Grep In a Directory

Last Updated on 2023-01-21

[#grep-current-directory][.inline-code]grep[.inline-code] search current directory[#grep-current-directory]

When you want to search in all the files of the current directory, regardless of their name or extension, you can use the wildcard character after your [.inline-code]grep[.inline-code] command as follows:

 $ grep “string*” *

For example:

Note that this command does not search in subdirectories. Instead, it tells you that [.inline-code]model1[.inline-code] and [.inline-code]model2[.inline-code] are directories and that they are not searched. 

[#grep-current-directory-and-subdirectories][.inline-code]grep[.inline-code] search current directory and subdirectories[#grep-current-directory-and-subdirectories]

To search within the current directory and all subdirectories, you can use the recursive [.inline-code]-r[.inline-code] flag as follows:

 $ grep -r ‘string*’ *

For example:

As you can see,  instead of stating that [.inline-code]model1[.inline-code] and [.inline-code]model2[.inline-code] are subdirectories, they have been searched and two results have appeared in files within each.

[#grep-r-vs-R][.inline-code]grep -r[.inline-code] is different from [.inline-code]grep -R[.inline-code][#grep-r-vs-R]

Note that the [.inline-code]-r[.inline-code] flag is slightly different from  the [.inline-code]-R[.inline-code] flag. While [.inline-code]-r[.inline-code] searches all files that are present in the current directory and all subdirectories, [.inline-code]-R[.inline-code] will also follow symbolic links to go to the original file.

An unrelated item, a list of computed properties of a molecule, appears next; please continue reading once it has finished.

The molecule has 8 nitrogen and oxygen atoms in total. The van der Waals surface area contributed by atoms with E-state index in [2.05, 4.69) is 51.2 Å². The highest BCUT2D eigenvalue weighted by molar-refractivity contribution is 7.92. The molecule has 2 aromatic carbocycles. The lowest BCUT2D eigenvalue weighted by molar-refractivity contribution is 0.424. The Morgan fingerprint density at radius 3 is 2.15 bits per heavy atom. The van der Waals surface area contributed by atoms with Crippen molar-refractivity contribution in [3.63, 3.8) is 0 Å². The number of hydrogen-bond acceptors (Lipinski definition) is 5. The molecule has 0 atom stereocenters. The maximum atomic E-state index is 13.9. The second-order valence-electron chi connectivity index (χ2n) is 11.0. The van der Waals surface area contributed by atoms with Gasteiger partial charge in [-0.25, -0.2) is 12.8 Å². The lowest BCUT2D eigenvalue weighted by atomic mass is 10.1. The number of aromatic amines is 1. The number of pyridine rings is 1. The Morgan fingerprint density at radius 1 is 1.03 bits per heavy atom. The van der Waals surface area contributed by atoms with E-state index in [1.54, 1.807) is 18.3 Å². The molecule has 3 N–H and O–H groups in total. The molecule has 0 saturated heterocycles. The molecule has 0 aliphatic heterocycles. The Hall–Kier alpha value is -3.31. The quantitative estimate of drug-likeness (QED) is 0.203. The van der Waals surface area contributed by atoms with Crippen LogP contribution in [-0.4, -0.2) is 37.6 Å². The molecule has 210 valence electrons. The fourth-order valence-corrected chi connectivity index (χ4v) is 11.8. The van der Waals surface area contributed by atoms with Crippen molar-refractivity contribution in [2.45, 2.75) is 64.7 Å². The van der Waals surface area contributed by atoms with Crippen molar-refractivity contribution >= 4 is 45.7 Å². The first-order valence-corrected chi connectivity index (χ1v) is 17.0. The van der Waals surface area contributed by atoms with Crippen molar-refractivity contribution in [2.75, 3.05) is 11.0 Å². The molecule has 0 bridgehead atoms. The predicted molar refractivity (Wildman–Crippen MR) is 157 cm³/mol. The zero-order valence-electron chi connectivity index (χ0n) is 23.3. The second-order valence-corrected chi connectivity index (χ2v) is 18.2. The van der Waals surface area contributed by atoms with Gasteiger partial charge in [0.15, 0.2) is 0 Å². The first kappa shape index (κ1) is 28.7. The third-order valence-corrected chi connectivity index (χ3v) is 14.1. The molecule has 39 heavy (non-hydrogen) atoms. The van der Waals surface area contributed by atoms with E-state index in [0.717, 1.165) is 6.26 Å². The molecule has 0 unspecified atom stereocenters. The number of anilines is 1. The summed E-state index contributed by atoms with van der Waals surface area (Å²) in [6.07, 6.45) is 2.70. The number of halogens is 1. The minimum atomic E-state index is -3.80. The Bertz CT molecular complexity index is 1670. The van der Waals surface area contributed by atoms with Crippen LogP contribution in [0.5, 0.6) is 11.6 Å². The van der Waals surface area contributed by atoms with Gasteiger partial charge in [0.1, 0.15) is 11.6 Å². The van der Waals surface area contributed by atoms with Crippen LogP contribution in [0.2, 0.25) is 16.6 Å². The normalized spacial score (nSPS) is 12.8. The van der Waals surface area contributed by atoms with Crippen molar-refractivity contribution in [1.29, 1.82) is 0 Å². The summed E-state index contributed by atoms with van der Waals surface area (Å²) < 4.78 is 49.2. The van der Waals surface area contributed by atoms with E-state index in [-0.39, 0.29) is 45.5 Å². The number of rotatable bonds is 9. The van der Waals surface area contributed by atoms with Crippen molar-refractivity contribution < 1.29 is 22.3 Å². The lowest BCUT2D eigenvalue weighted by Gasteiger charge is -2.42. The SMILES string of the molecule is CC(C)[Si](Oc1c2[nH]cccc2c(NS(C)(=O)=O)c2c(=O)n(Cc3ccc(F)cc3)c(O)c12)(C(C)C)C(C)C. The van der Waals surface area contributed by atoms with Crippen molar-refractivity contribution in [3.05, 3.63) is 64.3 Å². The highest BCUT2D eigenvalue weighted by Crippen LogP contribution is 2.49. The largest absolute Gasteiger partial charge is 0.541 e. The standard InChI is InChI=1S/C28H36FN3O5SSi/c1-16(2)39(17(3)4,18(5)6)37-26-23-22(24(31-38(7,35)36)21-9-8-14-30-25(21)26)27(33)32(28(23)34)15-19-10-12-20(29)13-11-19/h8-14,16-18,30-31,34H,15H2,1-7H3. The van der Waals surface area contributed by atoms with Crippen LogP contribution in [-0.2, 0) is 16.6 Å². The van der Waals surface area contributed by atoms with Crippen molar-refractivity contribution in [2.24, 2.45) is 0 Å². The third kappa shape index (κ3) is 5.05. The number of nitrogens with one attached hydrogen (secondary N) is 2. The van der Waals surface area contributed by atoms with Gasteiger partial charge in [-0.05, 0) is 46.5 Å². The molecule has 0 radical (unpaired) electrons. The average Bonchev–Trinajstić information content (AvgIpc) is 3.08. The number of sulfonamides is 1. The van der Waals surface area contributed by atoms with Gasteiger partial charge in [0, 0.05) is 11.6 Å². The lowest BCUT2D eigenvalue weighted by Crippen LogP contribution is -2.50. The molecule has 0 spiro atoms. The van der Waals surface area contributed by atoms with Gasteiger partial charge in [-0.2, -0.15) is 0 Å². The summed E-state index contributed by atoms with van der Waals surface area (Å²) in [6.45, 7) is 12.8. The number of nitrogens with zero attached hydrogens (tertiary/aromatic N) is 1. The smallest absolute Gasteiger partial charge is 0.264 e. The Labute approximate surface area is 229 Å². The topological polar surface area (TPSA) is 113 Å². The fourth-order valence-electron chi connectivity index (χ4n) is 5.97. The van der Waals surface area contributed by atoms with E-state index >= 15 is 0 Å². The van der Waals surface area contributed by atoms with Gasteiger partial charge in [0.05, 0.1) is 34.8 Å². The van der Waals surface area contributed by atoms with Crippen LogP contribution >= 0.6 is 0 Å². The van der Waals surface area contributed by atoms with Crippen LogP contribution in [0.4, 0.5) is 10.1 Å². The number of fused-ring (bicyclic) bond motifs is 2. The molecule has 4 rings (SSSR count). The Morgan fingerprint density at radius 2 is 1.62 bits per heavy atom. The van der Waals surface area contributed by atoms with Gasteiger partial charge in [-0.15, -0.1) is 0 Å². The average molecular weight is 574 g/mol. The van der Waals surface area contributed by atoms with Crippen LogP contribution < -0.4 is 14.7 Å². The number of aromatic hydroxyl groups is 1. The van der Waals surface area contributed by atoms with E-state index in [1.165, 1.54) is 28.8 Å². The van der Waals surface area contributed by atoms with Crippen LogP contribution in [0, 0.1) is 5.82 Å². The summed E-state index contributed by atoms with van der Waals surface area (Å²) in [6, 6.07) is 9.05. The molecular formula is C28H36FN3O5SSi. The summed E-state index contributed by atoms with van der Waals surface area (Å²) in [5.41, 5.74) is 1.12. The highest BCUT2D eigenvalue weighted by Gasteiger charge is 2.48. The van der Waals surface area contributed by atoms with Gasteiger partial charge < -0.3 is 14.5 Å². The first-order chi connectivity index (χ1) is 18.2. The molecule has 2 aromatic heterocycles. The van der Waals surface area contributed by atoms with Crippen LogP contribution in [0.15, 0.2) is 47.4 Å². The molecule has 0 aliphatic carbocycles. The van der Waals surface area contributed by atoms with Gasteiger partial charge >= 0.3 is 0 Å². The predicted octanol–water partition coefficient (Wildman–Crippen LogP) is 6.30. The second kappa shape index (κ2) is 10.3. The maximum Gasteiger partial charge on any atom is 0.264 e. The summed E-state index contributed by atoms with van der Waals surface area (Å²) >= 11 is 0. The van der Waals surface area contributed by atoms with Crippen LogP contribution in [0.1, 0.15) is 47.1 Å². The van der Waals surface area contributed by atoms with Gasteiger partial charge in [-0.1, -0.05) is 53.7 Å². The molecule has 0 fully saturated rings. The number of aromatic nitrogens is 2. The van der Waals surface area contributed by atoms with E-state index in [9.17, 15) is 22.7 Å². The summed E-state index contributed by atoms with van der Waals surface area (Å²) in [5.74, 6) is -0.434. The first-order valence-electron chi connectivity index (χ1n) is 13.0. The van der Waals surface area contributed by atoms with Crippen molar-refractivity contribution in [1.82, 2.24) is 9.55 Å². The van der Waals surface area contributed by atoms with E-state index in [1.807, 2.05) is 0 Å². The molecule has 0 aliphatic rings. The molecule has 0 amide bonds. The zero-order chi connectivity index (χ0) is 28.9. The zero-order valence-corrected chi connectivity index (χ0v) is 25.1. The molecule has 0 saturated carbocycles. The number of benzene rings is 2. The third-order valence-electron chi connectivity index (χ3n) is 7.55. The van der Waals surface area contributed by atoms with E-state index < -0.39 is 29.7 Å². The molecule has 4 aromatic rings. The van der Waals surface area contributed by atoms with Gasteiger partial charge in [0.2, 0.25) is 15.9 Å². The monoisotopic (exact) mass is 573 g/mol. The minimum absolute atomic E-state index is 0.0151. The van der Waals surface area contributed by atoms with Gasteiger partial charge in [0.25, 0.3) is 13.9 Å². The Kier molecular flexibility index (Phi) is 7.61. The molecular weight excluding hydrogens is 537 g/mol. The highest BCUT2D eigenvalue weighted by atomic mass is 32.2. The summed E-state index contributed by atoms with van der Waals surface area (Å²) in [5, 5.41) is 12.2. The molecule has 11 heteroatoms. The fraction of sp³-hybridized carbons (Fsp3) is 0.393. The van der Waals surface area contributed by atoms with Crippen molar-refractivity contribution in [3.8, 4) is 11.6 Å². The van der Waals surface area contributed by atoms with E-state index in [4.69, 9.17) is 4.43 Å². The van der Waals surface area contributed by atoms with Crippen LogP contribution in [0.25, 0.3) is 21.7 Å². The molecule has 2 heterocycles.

[#grep-specific-directory][.inline-code]grep[.inline-code] search specific directory[#grep-specific-directory]

If you want to recursively search a specific directory instead of the current one, you can replace the wildcard character with the name of the directory you want to search:

 $ grep -r  ‘string*’ 

For example:

[#grep-multiple-files][.inline-code]grep[.inline-code] across multiple files[#grep-multiple-files]

If you are wanting to match a search string across multiple files that you know the name of, the [.inline-code]grep[.inline-code] command takes the form:

 $ grep “string”  

After the string you want to match, you specify the individual files separated by a space character.

For example:

If you don’t know the actual file names but instead you know the file extension, you can use the wildcard character ([.inline-code]*[.inline-code]) to specify all files with the given extension. This command would take the form:

 $ grep “string” *.

For example:

Which searchers all files in the current directory with the given file extension. Note that this could also be used to search all files with the same name but different extensions by changing where the wildcard character appears.

[#grep-all-files][.inline-code]grep[.inline-code] search all files[#grep-all-files]